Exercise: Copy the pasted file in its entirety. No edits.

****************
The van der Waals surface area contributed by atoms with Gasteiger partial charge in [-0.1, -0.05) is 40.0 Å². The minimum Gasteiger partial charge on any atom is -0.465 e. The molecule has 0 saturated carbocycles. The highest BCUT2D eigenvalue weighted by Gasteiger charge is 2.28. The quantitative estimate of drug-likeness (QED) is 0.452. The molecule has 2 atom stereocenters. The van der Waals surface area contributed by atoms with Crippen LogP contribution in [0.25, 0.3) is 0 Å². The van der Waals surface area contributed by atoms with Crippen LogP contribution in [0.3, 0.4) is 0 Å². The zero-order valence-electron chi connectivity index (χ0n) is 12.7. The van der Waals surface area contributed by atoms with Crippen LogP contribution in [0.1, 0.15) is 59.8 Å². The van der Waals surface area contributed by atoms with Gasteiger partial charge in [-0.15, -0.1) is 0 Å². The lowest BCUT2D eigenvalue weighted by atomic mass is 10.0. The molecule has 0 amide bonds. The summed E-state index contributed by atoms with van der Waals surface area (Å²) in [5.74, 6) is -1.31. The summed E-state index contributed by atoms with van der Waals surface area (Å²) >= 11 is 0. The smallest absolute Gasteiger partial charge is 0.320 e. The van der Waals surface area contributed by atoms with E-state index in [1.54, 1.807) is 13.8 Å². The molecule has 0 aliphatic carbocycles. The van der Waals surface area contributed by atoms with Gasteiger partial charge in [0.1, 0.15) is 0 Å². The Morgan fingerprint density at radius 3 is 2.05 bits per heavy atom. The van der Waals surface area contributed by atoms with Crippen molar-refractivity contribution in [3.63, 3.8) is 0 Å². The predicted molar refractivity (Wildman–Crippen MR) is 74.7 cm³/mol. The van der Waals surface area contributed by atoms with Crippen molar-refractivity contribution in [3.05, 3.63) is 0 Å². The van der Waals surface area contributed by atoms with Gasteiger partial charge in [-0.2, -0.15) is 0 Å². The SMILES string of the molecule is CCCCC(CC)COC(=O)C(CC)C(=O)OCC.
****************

The van der Waals surface area contributed by atoms with Gasteiger partial charge in [-0.1, -0.05) is 40.0 Å². The minimum Gasteiger partial charge on any atom is -0.465 e. The molecule has 0 saturated carbocycles. The highest BCUT2D eigenvalue weighted by Gasteiger charge is 2.28. The quantitative estimate of drug-likeness (QED) is 0.452. The molecule has 2 atom stereocenters. The van der Waals surface area contributed by atoms with Crippen LogP contribution in [0.25, 0.3) is 0 Å². The van der Waals surface area contributed by atoms with Crippen LogP contribution in [0.3, 0.4) is 0 Å². The zero-order valence-electron chi connectivity index (χ0n) is 12.7. The van der Waals surface area contributed by atoms with Crippen LogP contribution in [0.1, 0.15) is 59.8 Å². The van der Waals surface area contributed by atoms with Gasteiger partial charge in [-0.15, -0.1) is 0 Å². The lowest BCUT2D eigenvalue weighted by atomic mass is 10.0. The molecule has 0 amide bonds. The summed E-state index contributed by atoms with van der Waals surface area (Å²) in [5.74, 6) is -1.31. The summed E-state index contributed by atoms with van der Waals surface area (Å²) >= 11 is 0. The smallest absolute Gasteiger partial charge is 0.320 e. The van der Waals surface area contributed by atoms with E-state index in [1.54, 1.807) is 13.8 Å². The molecule has 0 aliphatic carbocycles. The van der Waals surface area contributed by atoms with Gasteiger partial charge in [0.1, 0.15) is 0 Å². The Morgan fingerprint density at radius 3 is 2.05 bits per heavy atom. The van der Waals surface area contributed by atoms with Crippen molar-refractivity contribution in [3.63, 3.8) is 0 Å². The predicted molar refractivity (Wildman–Crippen MR) is 74.7 cm³/mol. The van der Waals surface area contributed by atoms with Crippen molar-refractivity contribution in [3.05, 3.63) is 0 Å². The van der Waals surface area contributed by atoms with Gasteiger partial charge in [-0.2, -0.15) is 0 Å². The SMILES string of the molecule is CCCCC(CC)COC(=O)C(CC)C(=O)OCC.